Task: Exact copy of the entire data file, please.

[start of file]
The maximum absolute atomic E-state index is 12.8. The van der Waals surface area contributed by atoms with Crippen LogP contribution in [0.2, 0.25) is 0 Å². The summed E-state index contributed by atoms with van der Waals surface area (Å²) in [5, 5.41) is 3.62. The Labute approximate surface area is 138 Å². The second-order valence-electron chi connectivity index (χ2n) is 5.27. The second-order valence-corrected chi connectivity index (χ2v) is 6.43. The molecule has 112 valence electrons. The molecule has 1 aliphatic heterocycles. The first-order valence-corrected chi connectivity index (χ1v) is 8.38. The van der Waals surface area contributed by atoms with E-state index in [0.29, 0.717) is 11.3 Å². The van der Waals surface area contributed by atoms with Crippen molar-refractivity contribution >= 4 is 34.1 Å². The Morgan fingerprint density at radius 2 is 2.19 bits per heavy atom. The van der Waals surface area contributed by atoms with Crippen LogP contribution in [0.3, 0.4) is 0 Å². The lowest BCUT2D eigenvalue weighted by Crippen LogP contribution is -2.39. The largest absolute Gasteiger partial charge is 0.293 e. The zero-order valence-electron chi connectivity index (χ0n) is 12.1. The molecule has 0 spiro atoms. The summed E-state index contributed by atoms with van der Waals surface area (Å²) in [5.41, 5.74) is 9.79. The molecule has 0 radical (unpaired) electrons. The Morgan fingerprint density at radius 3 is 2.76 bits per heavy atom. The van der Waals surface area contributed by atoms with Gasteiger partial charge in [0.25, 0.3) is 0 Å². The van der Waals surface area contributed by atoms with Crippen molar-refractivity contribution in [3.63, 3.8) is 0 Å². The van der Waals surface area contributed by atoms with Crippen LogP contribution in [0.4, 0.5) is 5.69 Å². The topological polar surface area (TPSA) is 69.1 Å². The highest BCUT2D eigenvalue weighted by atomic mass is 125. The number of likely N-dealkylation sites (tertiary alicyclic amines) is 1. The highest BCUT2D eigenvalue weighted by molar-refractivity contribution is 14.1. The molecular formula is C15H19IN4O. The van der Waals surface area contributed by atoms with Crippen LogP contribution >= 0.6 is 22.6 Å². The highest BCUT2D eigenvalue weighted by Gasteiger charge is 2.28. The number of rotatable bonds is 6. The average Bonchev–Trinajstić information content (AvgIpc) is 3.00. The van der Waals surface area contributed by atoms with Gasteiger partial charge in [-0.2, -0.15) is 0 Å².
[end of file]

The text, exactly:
The maximum absolute atomic E-state index is 12.8. The van der Waals surface area contributed by atoms with Crippen LogP contribution in [0.2, 0.25) is 0 Å². The summed E-state index contributed by atoms with van der Waals surface area (Å²) in [5, 5.41) is 3.62. The Labute approximate surface area is 138 Å². The second-order valence-electron chi connectivity index (χ2n) is 5.27. The second-order valence-corrected chi connectivity index (χ2v) is 6.43. The molecule has 112 valence electrons. The molecule has 1 aliphatic heterocycles. The first-order valence-corrected chi connectivity index (χ1v) is 8.38. The van der Waals surface area contributed by atoms with E-state index in [0.29, 0.717) is 11.3 Å². The van der Waals surface area contributed by atoms with Crippen molar-refractivity contribution >= 4 is 34.1 Å². The Morgan fingerprint density at radius 2 is 2.19 bits per heavy atom. The van der Waals surface area contributed by atoms with Crippen LogP contribution in [0.3, 0.4) is 0 Å². The lowest BCUT2D eigenvalue weighted by Crippen LogP contribution is -2.39. The largest absolute Gasteiger partial charge is 0.293 e. The zero-order valence-electron chi connectivity index (χ0n) is 12.1. The molecule has 0 spiro atoms. The summed E-state index contributed by atoms with van der Waals surface area (Å²) in [5.41, 5.74) is 9.79. The molecule has 0 radical (unpaired) electrons. The Morgan fingerprint density at radius 3 is 2.76 bits per heavy atom. The van der Waals surface area contributed by atoms with Gasteiger partial charge in [0.25, 0.3) is 0 Å². The van der Waals surface area contributed by atoms with Crippen molar-refractivity contribution in [3.63, 3.8) is 0 Å². The van der Waals surface area contributed by atoms with Crippen LogP contribution in [0.4, 0.5) is 5.69 Å². The topological polar surface area (TPSA) is 69.1 Å². The highest BCUT2D eigenvalue weighted by atomic mass is 125. The number of likely N-dealkylation sites (tertiary alicyclic amines) is 1. The highest BCUT2D eigenvalue weighted by molar-refractivity contribution is 14.1. The molecular formula is C15H19IN4O. The van der Waals surface area contributed by atoms with Crippen LogP contribution >= 0.6 is 22.6 Å². The highest BCUT2D eigenvalue weighted by Gasteiger charge is 2.28. The number of rotatable bonds is 6. The average Bonchev–Trinajstić information content (AvgIpc) is 3.00. The van der Waals surface area contributed by atoms with Gasteiger partial charge in [-0.2, -0.15) is 0 Å².